As Oscar buzz builds around "Zero Dark Thirty," Kathryn Bigelow's fictionalized film about the search for Osama bin Laden, a handful of senators in Washington are castigating Sony for even distributing the movie, which they decry as "grossly inaccurate and misleading in its suggestion that" methods of torture were used to locate bin Laden.
The film, which in the opening sequences depicts brutal and violent interrogation scenes, has been lauded by critics as "brilliantly directed," and ""the most important American fiction movie about Sept. 11."
But in a letter to Sony CEO Michael Lynton yesterday, Senators Dianne Feinstein, D-Calif., Carl Levin, D-Mich., and John McCain, R-Ariz., expressed "deep disappointment" with the film's suggestion that torture played a role in the capture of the long-sought al Qaeda leader, who had been in hiding since the attacks on September 11, 2001. They called on the studio to state clearly that the torture portrayed in the film is grounded in fiction, not reality, and argued that the studio has a "social and moral obligation" to get the facts right.
"We are fans of many of your movies, and we understand the special role that movies play in our lives, but the fundamental problem is that people who see Zero Dark Thirty will believe that the events it portrays are facts. The film therefore has the potential to shape American public opinion in a disturbing and misleading manner," the senators wrote. "'Zero Dark Thirty' is factually inaccurate, and we believe that you have an obligation to state that the role of torture in the hunt for Usama Bin Laden is not based on the facts, but rather part of the film's fictional narrative."
Even though the movie is fictionalized, the senators argue, it purports to be "based on first-hand accounts of actual events." That, coupled with the fact that "there has been significant media coverage of the CIA's cooperation with the screenwriters," suggests incorrectly that the story is based on reality.
"As you know, the film graphically depicts CIA officers repeatedly torturing detainees and then credits these detainees with providing critical lead information on the courier that led to the Usama Bin Laden," the senators wrote. "Regardless of what message the filmmakers intended to convey, the movie clearly implies that the CIA's coercive interrogation techniques were effective in eliciting important information related to a courier for Usama Bin Laden. We have reviewed CIA records and know that this is incorrect."
The letter goes on to refute the notion that the CIA learned about the existence of a crucial courier to Osama bin Laden through enhanced interrogation techniques. That courier, according to the letter, was not subjected to those techniques either. "The CIA learned of the existence of the courier, his true name and location through means unrelated to the CIA detention and interrogation program," according to the letter.
Feinstein, McCain, and Levin went on to argue that the use of torture in America "remains a stain on our national conscience" and Bigelow's new film is "perpetuating the myth that torture is effective."
"You have a social and moral obligation to get the facts right," they wrote.
In a response obtained by New York Magazine, Bigelow and screenwriter Mark Boal stood by the film and made no indication they would be making any revisions to it based on the senators' letter.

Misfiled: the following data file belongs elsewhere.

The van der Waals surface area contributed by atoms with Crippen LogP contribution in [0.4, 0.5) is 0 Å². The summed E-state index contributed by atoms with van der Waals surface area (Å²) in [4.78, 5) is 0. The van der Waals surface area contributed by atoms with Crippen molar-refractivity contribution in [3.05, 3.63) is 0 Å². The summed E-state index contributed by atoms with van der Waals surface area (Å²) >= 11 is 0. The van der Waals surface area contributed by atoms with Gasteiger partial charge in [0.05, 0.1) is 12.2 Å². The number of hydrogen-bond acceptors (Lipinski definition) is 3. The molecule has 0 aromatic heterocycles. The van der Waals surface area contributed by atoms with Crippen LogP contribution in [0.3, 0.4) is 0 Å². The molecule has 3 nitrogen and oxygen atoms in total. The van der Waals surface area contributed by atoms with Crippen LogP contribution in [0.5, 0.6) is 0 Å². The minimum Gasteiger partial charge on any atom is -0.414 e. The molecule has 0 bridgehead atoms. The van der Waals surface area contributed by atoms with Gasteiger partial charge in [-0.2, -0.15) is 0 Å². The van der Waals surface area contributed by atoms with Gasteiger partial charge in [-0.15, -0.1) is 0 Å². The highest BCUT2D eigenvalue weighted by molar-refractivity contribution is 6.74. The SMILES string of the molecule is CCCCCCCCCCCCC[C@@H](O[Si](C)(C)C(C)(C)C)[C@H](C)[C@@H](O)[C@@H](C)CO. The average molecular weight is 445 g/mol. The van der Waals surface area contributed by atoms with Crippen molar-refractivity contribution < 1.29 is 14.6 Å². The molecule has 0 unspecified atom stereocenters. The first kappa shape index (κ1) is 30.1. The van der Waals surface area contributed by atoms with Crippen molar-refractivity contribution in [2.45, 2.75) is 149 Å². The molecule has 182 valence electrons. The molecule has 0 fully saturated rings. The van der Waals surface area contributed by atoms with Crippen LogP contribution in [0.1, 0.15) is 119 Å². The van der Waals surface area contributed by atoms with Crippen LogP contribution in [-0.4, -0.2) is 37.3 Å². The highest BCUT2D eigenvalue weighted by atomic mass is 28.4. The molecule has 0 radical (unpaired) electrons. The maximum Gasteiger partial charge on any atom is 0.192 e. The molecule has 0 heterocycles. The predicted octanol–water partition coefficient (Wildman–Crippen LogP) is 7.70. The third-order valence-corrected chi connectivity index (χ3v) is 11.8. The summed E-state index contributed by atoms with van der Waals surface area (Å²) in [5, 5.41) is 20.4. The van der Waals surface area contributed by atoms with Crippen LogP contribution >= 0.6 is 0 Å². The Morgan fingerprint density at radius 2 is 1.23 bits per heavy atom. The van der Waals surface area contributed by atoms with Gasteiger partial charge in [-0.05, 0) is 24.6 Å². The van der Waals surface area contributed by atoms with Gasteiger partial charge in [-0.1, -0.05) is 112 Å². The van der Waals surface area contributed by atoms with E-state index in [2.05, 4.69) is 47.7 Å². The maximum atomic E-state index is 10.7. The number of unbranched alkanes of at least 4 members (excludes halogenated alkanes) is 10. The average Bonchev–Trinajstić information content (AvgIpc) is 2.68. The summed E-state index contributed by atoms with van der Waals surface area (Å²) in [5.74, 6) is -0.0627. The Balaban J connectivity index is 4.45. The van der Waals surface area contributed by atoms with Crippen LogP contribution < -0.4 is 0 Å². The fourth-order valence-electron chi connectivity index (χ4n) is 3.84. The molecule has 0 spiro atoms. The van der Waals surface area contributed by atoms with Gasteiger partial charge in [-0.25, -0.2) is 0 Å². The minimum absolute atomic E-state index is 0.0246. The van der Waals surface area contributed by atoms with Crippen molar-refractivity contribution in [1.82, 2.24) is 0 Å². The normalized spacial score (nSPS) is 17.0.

"This was a 10-year intelligence operation brought to the screen in a two-and-a-half-hour film. We depicted a variety of controversial practices and intelligence methods that were used in the name of finding bin Laden. The film shows that no single method was necessarily responsible for solving the manhunt, nor can any single scene taken in isolation fairly capture the totality of efforts the film dramatizes," they wrote. "One thing is clear: the single greatest factor in finding the world's most dangerous man was the hard work and dedication of the intelligence professionals who spent years working on this global effort. We encourage people to see the film before characterizing it."
Controversy surrounding the film is not limited to the filmmakers' storytelling methods: Undersecretary of Defense for Intelligence Michael Vickers is also under investigation for allegations that he leaked restricted information to Bigelow and Boal in conjunction with the film. Among the information he is accused of having revealed is the name of a U.S. Special Operations Command officer who helped plan the raid on bin Laden's compound in Pakistan.
In a statement, the Defense Department acknowledged the "pending Inspector General investigation," but said recent press reports surrounding the affair had been "unwarranted, unfounded, and unfair," and Pentagon Press Secretary George Little said the department was "obliged to correct the record."
According to Little, Vickers agreed to a routine meeting to provide background information to the filmmakers in July of 2011. He said the interview was "a coordinated response to questions" and that the Office of Public Affairs "was present for the unclassified interview and transcribed it."
"The Department's Office of Security Review reviewed the transcript and concluded that it is unclassified in its entirety. It was then released publicly by the Department of Defense in May 2012," according to Little. "Senior special operations officers approved in advance the offer Mr. Vickers made to arrange a potential discussion with a special operations planner -- someone who was not part of the Bin Laden raid team -- but such a meeting never occurred. Where there are redactions in the transcript, it is for privacy reasons only, not because the redacted material is classified."